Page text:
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There is a lot to consider before and after installing a renewables system. Our useful guide will help to ensure you cover all important first steps for installation, so that you can get the most out of your system.
All installers or suppliers should be able to provide a detailed breakdown of the specification and costs of their proposed system. They should also be able to:
We recommend you get at least three quotes from three different installers. Beware of heavy-handed sales techniques, such as pressure to sign on the day, high prices with large discounts for signing on the spot, or bogus monitoring scheme discounts.
Don’t compare installers on cost alone – the cheapest may not be the most appropriate.
Check quotations for details including:
Depending on the kind of property and installation, you may also need to get planning permission or a building warrant from your local planning authority. Make sure you have the right permissions in place before beginning installation.
You should always check with your local planning department to find out if planning permission or building warrants are required. If your home is a listed building you will almost certainly require consent from your local authority.
For more information on planning permission in your nation use the following links:
Planning Portal - for England and Wales
Scottish Government website - for Scotland
Northern Ireland Planning Portal - for Northern Ireland.
Check with your home insurance provider to make sure your policy covers the changes to your home, and make any adjustments you need. Some policies cover the more common systems such as solar PV.
There are many schemes offering financial support and incentives for installing renewables. You may have to apply for funding before proceeding with the installation so it’s worth checking beforehand.
Check out this Top tips video from RECC (Renewable Energy Consumer Code):
Once the renewables system has been commissioned you should receive an MCS installation certificate from your installer. MCS requirements state that your MCS installer should have registered your system within ten working days of the system being fully installed. Householders must use an MCS certified installer and product for most funding schemes.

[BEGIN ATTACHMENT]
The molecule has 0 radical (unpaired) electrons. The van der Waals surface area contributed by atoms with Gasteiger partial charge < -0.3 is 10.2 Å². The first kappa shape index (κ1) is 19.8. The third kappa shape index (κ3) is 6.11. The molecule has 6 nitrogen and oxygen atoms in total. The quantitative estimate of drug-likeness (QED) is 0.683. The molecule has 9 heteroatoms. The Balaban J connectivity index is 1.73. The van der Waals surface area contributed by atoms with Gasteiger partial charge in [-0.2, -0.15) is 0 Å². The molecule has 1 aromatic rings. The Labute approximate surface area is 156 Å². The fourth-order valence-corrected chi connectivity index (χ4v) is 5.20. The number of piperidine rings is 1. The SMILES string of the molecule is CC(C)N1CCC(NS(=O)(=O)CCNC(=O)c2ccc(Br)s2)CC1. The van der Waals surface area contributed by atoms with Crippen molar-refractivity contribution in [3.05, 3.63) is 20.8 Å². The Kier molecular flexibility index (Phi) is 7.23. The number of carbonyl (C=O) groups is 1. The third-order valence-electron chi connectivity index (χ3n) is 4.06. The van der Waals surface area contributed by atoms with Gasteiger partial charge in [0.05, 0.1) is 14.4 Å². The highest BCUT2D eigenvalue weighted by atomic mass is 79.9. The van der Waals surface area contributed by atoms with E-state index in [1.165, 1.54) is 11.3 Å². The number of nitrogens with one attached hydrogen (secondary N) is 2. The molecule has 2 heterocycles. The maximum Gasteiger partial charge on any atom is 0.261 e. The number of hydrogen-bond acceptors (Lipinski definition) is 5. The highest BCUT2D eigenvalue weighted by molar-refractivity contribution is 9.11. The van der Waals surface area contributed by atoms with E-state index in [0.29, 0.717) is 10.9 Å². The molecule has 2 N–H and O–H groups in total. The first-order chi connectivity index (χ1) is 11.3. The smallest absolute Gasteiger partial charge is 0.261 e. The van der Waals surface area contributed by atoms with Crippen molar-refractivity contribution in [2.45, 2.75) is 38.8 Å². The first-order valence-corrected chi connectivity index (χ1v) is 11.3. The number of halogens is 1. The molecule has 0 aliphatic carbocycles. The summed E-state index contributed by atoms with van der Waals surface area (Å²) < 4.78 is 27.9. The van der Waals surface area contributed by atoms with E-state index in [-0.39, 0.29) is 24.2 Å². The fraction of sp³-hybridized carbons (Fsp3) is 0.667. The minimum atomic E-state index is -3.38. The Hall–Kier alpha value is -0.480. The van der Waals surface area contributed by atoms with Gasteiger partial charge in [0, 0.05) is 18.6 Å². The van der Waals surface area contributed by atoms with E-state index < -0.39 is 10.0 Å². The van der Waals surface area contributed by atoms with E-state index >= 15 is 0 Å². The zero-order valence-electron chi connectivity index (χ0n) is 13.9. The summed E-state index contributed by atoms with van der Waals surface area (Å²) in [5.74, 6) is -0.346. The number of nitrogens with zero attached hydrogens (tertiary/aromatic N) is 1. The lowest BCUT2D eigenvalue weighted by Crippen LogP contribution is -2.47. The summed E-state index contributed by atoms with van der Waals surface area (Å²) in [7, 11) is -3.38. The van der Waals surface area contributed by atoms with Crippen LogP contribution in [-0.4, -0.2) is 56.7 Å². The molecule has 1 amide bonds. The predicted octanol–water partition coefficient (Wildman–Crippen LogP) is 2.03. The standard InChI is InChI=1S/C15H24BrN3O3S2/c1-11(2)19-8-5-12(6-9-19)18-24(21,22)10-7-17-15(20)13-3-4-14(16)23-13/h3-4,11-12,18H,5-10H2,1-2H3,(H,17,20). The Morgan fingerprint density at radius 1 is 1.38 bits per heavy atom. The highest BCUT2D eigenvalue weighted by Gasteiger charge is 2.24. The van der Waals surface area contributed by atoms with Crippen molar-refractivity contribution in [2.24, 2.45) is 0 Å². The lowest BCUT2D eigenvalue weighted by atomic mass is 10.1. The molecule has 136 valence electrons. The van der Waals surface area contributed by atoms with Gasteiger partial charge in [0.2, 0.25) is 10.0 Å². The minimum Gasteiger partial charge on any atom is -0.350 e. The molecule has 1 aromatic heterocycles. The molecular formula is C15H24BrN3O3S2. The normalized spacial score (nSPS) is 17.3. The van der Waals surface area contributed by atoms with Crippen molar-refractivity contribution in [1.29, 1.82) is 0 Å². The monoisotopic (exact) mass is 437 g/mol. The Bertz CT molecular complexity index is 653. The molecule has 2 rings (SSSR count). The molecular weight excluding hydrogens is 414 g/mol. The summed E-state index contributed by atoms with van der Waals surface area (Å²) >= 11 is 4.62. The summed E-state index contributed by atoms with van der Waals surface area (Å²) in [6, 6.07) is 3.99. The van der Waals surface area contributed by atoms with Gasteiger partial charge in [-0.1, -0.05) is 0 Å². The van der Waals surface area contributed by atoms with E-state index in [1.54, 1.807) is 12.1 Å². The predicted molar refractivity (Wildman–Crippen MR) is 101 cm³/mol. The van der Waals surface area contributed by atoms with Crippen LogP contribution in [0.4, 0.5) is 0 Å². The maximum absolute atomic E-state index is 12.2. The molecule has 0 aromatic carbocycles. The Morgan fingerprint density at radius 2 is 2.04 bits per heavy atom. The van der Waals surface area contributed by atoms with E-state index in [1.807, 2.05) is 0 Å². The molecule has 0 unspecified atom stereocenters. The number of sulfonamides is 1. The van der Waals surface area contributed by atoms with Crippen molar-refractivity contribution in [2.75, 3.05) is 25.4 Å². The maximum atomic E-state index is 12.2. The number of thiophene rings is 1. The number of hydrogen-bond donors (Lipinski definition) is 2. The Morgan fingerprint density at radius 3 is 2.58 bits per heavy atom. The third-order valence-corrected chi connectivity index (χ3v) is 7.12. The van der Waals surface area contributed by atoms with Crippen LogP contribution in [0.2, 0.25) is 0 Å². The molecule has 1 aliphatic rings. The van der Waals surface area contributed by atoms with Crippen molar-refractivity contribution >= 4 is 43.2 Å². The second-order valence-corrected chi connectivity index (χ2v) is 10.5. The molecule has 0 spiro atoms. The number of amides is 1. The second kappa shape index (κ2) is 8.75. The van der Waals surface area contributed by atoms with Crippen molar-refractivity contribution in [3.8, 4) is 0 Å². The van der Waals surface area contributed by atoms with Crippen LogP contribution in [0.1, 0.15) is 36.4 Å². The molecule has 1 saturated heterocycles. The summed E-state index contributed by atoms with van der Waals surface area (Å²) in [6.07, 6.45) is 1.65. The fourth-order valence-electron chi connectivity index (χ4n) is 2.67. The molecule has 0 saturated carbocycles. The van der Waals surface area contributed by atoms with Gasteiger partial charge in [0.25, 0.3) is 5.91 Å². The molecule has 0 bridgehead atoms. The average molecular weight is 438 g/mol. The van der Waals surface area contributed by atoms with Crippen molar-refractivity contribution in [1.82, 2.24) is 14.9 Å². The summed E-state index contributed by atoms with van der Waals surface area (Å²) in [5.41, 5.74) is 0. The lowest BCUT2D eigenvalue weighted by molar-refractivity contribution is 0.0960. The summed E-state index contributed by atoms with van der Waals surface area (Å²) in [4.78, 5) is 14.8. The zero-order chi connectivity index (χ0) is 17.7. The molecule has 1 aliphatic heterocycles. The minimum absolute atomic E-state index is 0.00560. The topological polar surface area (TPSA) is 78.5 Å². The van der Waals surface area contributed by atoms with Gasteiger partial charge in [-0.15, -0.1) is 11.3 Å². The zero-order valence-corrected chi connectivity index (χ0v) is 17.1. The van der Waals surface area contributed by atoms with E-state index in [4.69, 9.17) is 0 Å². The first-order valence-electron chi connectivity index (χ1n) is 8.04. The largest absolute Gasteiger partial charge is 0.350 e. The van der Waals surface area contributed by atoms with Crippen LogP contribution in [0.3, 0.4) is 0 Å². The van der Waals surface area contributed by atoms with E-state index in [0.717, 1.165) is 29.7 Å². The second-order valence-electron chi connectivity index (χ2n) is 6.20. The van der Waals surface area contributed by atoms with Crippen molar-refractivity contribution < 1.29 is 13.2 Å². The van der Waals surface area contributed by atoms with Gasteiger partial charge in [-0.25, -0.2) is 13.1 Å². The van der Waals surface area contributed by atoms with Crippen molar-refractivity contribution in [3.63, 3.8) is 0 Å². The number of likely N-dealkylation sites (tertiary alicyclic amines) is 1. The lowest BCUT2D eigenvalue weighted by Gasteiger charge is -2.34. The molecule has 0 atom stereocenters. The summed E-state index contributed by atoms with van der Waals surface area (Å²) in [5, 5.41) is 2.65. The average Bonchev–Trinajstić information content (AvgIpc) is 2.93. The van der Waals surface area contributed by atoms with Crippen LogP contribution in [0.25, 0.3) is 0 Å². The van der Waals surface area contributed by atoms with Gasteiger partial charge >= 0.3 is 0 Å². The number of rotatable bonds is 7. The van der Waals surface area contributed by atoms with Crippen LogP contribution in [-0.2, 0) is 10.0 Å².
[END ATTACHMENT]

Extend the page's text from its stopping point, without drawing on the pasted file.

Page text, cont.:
You may wish to get a follow-up EPC (Energy Performance Certificate) carried out to update the energy efficiency rating of your property.
An EPC is now required if you wish to rent your property in the UK or sell your house in Scotland. EPCs are also required to pre-qualify for certain government financial incentive schemes for renewables systems and insulation.
If you get any energy saving measures retrofitted in your property such as wall, floor or loft insulation which will not be visible, it is very important to keep evidence of this work. Take photos before and after installation, keep receipts of materials and builders' invoices and building warrant plans.
If an EPC surveyor cannot visually see the measure because it's inaccessible they will need to see documentary evidence of the work undertaken in order to validate the EPC.
If you do not have evidence of retrofit insulation, this insulation cannot be factored into the EPC rating and will be ignored. Instead the level of insulation will be assumed based on the building’s age. This may significantly affect the EPC energy rating and the rating may not be as high as it could be.
Check to see what paperwork is required to complete your application. Most schemes will require your MCS certification to process your claim.
Make sure your installer explains how your system and its controls work before they finish, and that they hand over any manuals that come with the system.
This is a standard part of the installation process and any competent installer should be happy to take you through this.
If you want more information and advice on planning and you live in England or Wales contact the Energy Saving Advice Service on 0300 123 1234. If you live in Scotland contact Home Energy Scotland on 0808 808 2282 (Monday-Friday, 8am-8pm and Saturday, 9am-5pm). You can also contact your local planning department.
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